It’s quite possible that anyone reading this is already quite comfortable with the concepts in the above title, but DAMN IT I’m gonna go over them anyway. Some of these concepts are true of both public Azure AND Azure Stack, while others aren’t, or at least aren’t exposed to the Service Provider or tenant. Most of the items detailed from here on out are listed because you’ll interface with them at some point as either the Service Provider or as a tenant.

Let’s get started then.

Considering what we’re about to go over in detail, here is a quick screenshot (pinched from Microsoft) that shows the hierarchy of Subscriptions, Offers, Plans and services as it helps illustrate things quite well.

Diagram 1:


The following diagram goes into a bit more detail on the relationship between services, quotas, plans, offers and subscriptions.

Diagram 2:



There are quite a few services and applications we can deliver to our tenants using Azure Stack, if you’ve followed my Azure Stack TP3 guide from the start then at the very least these include:

Using the built in Storage Resource Provider you can also deploy Blob, Table and Queue storage as a Service, which we covered in a little more detail earlier.


Quotas can be configured against many of the resource providers available in Azure Stack and are a way or controlling or enforcing usage restrictions against these resources.  The screenshot below shows the configurable quota options for the “Microsoft.Compute” resource provider (as an example).


These quotas are associated with a plan (more on plans later) and more than one quota can be created against a resource provider.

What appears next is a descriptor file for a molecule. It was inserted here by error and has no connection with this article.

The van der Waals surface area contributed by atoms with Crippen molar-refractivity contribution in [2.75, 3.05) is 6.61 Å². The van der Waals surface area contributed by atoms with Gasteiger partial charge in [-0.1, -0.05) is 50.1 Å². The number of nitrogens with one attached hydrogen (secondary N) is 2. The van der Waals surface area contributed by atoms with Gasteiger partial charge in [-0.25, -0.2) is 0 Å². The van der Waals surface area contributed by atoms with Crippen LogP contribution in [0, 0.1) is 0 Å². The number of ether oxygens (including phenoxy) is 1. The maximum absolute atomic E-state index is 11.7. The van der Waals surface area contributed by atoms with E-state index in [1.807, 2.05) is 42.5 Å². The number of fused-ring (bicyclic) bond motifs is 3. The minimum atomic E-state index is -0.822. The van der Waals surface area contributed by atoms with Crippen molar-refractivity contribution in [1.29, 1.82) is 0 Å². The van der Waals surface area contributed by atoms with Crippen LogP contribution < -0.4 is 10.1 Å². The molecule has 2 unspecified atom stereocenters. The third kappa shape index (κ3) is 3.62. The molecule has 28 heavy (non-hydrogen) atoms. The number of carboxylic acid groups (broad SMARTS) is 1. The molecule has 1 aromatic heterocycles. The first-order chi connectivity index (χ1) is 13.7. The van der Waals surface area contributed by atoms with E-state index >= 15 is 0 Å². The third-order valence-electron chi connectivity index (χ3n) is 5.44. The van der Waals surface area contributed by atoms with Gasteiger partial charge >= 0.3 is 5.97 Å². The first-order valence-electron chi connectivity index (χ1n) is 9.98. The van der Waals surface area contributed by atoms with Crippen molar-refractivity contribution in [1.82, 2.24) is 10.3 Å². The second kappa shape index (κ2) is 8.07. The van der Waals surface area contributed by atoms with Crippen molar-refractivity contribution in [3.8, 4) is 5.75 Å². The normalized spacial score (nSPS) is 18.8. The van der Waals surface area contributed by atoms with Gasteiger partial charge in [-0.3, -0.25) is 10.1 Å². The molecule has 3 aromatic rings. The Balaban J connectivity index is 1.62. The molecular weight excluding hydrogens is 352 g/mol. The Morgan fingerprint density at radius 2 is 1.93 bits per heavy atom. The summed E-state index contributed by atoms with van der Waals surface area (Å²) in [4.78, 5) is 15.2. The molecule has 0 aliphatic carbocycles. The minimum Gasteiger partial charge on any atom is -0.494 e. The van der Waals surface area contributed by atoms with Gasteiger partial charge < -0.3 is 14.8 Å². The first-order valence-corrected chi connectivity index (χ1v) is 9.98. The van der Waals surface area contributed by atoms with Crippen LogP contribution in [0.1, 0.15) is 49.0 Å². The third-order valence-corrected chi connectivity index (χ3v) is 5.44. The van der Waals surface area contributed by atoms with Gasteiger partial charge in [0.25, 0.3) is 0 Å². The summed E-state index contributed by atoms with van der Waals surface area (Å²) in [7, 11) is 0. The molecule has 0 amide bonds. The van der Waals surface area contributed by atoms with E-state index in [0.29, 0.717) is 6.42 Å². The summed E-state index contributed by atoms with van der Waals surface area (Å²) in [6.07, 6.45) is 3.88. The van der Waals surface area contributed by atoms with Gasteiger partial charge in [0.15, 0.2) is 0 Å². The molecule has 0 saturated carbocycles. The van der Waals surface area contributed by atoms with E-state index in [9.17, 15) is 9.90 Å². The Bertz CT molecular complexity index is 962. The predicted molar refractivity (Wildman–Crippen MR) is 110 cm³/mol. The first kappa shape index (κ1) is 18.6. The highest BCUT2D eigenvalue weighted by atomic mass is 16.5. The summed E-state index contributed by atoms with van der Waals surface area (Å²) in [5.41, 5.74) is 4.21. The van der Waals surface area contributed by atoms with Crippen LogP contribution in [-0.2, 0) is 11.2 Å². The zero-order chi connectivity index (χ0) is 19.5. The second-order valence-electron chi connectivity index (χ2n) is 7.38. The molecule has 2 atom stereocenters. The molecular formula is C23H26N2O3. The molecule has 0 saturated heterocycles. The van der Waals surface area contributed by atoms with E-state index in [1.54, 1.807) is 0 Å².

Don’t worry if you’re starting to lose track of how everything is interconnected here as it’ll make more and more sense as we go on. The two diagrams at the top of this section illustrate things quite well…go look now, I’ll wait.

NOTE:  Diagram 2 follows the build laid out in this series of guides


So what are plans? As I’ve hopefully illustrated in Diagram 2 above, they’re a collection of services with associated quotas. Multiple services can be associated with each plan and multiple plans can be associated with each offer (more on that later).

Plans can be included in offers in two ways, the first is a base plan and this is included by default when a tenant subscribes to an offer. The second is as an add-on plan, any plan can be added to an offer as an add-on plan and can augment the resources or services available to a tenant subscribing to that offer.

Again, looking at diagram 2 above shows that offer 2 has plan 1 as its base plan, and plans 2 and 3 as add-on plans, adding both additional storage and the ability to deploy MSSQL and MySQL as a Service.


So now that we know what services, quotas and plans are, where do offers fit in? Offers are a collection of one or more plans and are what your tenants will subscribe to in order to consume services and their associated resources.

Offers can be either public or private (controlled by the service administrator). Public offers, as the name suggests allow users to browse for them and subscribe without further involvement from a service administrator. Private offers are hidden from users and subscriptions to them are created and controlled by the service administrator.


Last one in this section folks. A subscription is a link between a tenant and an offer (they are “subscribing” to that offer) which gives that tenant access to the offers underlying services and plans. Tenants can have multiple subscriptions but subscription to offer mappings are on a one to one basis.

It’s worth noting that there is also a “Default Provider Subscription” created when deploying Azure Stack, this is where a service administrator can deploy additional resource providers, plans, offers etc.

NOTE:  Customer workloads and/or applications should never be run from this subscription

OK, so hopefully you now have a better understanding of “some” of the core concepts of Azure Stack so let’s get on and deploy the thing shall we?

Hope to see you in part 2 when we run through a deployment of the new Azure Stack Development Kit.